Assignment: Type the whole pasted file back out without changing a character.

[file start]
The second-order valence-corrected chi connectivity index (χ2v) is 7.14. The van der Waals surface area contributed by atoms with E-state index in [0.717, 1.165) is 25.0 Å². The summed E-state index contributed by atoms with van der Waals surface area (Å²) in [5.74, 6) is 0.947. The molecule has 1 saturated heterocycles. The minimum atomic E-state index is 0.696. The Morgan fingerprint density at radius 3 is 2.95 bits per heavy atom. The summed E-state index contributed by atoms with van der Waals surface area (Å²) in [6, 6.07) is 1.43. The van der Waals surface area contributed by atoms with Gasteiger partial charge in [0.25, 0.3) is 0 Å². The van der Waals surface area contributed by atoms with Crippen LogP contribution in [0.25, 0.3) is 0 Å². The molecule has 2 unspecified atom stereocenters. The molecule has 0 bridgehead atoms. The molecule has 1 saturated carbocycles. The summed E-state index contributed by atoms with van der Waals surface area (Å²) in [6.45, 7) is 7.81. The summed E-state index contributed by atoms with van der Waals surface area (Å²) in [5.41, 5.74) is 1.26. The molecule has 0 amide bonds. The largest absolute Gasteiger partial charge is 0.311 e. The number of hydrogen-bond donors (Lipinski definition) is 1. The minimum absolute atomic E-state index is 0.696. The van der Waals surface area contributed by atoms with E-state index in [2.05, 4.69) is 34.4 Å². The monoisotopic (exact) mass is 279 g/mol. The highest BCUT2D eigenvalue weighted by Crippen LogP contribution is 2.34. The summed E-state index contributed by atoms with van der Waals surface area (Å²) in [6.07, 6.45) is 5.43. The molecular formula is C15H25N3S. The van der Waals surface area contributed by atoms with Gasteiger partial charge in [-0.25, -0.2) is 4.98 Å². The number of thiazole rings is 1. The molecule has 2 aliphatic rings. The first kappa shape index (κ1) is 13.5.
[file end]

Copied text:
The second-order valence-corrected chi connectivity index (χ2v) is 7.14. The van der Waals surface area contributed by atoms with E-state index in [0.717, 1.165) is 25.0 Å². The summed E-state index contributed by atoms with van der Waals surface area (Å²) in [5.74, 6) is 0.947. The molecule has 1 saturated heterocycles. The minimum atomic E-state index is 0.696. The Morgan fingerprint density at radius 3 is 2.95 bits per heavy atom. The summed E-state index contributed by atoms with van der Waals surface area (Å²) in [6, 6.07) is 1.43. The van der Waals surface area contributed by atoms with Gasteiger partial charge in [0.25, 0.3) is 0 Å². The van der Waals surface area contributed by atoms with Crippen LogP contribution in [0.25, 0.3) is 0 Å². The molecule has 2 unspecified atom stereocenters. The molecule has 0 bridgehead atoms. The molecule has 1 saturated carbocycles. The summed E-state index contributed by atoms with van der Waals surface area (Å²) in [6.45, 7) is 7.81. The summed E-state index contributed by atoms with van der Waals surface area (Å²) in [5.41, 5.74) is 1.26. The molecule has 0 amide bonds. The largest absolute Gasteiger partial charge is 0.311 e. The number of hydrogen-bond donors (Lipinski definition) is 1. The minimum absolute atomic E-state index is 0.696. The van der Waals surface area contributed by atoms with E-state index in [2.05, 4.69) is 34.4 Å². The monoisotopic (exact) mass is 279 g/mol. The highest BCUT2D eigenvalue weighted by Crippen LogP contribution is 2.34. The summed E-state index contributed by atoms with van der Waals surface area (Å²) in [6.07, 6.45) is 5.43. The molecular formula is C15H25N3S. The van der Waals surface area contributed by atoms with Gasteiger partial charge in [-0.25, -0.2) is 4.98 Å². The number of thiazole rings is 1. The molecule has 2 aliphatic rings. The first kappa shape index (κ1) is 13.5.